Archive for June 19th, 2009


Looking for money in all the wrong places…

Over the year’s I’ve been part of 6 start-ups, 3 successfully sold and 3 didn’t fare well at the end. Modestly, I must admit that I’ve helped over 100 companies launch during my career and if there was one commonality that they all shared it was money, and the lack there of.

“All we need is $500,000 to get to the next step, but no one is interested.” That is a very familiar comment with entrepreneurs, and whether it is $100.00 or $10 million, the challenge finding the money and investors can be like climbing Mt. Everest in mid-winter. Here are 3 ideas for you and have helped myself and clients in the past:

1. Investor, VC or Business Loan? The first reaction for many is to say “I’ll go after a VC or Investor for money.” It would seem natural and easy as this type of financing is more knowledgeable about working with entrepreneurial risk. But, get in line, as thousands are in front of you pitching the next “Sham-Wow” and giving up 50, 60 even 70 percent of their company and ideas in exchange for a shot at stardom.

Business loans are another idea for funding. Right now, our Government is offering an incentive to business banks to push the SBA loan program. This type of stimulas package is an entrepreneurs boom, and one you should seriously look at. Loans from $5,000 to $2 million are available now, and even with what is happening in the credit market, you can still get funding. Best of all, you aren’t giving up your company to get the ball rolling.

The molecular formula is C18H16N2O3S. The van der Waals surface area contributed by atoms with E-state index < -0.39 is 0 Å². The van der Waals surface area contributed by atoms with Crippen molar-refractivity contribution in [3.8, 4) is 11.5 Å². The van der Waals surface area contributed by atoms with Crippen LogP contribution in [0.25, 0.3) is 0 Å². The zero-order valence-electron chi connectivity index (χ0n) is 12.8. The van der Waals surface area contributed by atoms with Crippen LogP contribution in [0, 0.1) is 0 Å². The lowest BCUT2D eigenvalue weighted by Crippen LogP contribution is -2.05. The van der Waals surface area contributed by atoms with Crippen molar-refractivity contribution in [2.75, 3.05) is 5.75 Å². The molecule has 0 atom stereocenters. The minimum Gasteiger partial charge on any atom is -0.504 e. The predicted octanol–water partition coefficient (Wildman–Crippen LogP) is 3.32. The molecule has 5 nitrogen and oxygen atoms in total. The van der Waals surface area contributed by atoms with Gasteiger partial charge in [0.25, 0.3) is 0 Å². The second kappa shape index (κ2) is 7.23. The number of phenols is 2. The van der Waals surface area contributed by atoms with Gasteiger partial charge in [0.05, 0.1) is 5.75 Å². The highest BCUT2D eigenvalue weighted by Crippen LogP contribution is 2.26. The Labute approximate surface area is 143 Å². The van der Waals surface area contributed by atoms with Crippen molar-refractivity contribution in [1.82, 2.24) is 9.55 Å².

2. Business plans that make sense. I’ve seen them all and hey, even written some of the 168 page “War and Peace” type business plans myself. Bottom line here is to write only what is needed now, not what your dream will be next year or 10 years from now. Why? Simple, the person you are presenting to only cares about the what, who, when and why. Many times a 1 page or 2 page business plan is all that is needed. Keep it simple and win.

3. Asking for $100 or $10 million is just as hard, so ask for $10 million. If you asked me today how many of my clients have gone out of business because they didn’t ask for enough money up front, I’d rattle off a slew of names. Look, if you only need $500,000 to last for 2 years, perhaps you should ask for $20 million instead. If you really do have a $100 million dollar idea, get some real investors behind you. You’ll find it easier to get your running money up front the first time, because going back to the well for more, is twice as difficult and will cost you and your original investors with the ultimate delusion of stock and company value.

Start with clear messaging and strategy for your product or company. Keep description simple so that the average person without a PhD in Biochemistry can understand what it is, what it can do, why someone needs it. Finally, make it clear what’s in it for the investor with clear benchmarks of time, income and profit.

If you’d like to speak with me about writing a 2 page winning business plan, give a call. It’s free to budding entrepreneurs.


June 2009
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